The Malawi Communications Regulatory Authority (Macra) has again called on Malawians to register their SIM cards describing the national wide mandatory exercise as a security issue aimed at protecting mobile phone users and network providers from fraud.
Making a presentation during a District Executive Committee (DEC) meeting in Blantyre, Macra Consumer Affairs Manager Ivy Chipezayani highlighted that the SIM registration exercise will protect consumers from fraud perpetrated by both phone users and network providers.
Chipezayani further said following the exercise, phone users will be able to recover their lost or stolen phones as network providers will be able to easily track down the gadgets.
However, Chipezayani bemoaned misconception surrounding the exercise with some aligning it to politics.
“This is why we have involved Civil Society Organisations to help us understand that this is a legal issue. Macra is just an implementer. Let me also emphasise that registration of SIM cards is here to stay,” Chipezayani said.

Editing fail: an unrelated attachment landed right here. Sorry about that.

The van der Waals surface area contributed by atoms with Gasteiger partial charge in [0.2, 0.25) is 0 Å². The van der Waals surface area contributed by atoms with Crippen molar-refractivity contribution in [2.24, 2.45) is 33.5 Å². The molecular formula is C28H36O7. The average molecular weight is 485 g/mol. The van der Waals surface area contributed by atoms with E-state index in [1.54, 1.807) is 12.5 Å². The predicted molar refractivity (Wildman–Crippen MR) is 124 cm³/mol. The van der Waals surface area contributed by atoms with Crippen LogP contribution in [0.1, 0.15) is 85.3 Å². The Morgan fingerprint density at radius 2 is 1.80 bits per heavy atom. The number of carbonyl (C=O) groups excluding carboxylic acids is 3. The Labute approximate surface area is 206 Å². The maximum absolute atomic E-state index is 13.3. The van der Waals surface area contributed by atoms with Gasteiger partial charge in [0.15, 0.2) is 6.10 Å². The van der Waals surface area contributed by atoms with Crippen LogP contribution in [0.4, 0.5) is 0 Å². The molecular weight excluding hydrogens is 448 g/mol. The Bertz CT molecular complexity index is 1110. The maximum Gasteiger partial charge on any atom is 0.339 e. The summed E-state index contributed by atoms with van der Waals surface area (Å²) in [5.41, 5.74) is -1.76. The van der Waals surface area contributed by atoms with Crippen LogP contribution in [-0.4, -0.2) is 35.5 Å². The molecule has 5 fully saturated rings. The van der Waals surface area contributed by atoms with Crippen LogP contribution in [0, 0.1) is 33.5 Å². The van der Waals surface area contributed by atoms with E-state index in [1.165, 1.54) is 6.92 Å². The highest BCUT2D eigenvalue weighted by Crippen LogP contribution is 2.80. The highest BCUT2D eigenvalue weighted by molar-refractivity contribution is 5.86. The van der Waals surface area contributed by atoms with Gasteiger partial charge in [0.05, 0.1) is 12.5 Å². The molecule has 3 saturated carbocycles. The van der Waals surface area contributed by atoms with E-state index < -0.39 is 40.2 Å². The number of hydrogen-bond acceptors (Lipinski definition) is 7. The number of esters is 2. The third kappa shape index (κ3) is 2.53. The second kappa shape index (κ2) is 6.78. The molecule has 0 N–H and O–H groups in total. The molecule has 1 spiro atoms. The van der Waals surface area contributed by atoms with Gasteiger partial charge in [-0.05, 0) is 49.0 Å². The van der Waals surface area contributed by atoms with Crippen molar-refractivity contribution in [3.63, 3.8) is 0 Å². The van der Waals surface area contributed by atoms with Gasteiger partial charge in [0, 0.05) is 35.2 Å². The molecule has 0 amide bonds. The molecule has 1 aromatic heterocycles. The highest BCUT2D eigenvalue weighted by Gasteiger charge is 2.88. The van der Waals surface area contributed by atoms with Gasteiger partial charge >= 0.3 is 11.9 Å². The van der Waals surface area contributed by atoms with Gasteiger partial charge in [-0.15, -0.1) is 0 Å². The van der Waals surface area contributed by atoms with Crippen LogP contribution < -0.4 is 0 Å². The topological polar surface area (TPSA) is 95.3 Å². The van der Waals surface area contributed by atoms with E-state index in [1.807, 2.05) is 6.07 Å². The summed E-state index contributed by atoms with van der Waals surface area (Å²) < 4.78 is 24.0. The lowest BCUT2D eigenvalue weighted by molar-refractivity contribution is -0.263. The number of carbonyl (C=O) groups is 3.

According to Chipezayani, the Ministry of Information and Communications Technology is yet to announce closing date for the mass registration exercise. However, sensitization meetings will continue until December this year.
In February this year, government announced in Parliament the suspension of the mandatory SIM card registration following a public outcry that the exercise was inconveniencing people in remote areas, among other reasons. The registration exercise resumed this month.
Speaking during the meeting, National Elections Systems Trust Executive Director Unandi Banda assured the public that the information they give to the service providers is strictly confidential.
“This is a positive development and we must all embrace it. Out of 54 countries in Africa, Malawi was among four countries that never had its people register their SIM cards, it is high time we move with time,” said Banda.
The mandatory SIM card registration is provided for under Section 92 of the Communications Act which Parliament passed in 2016.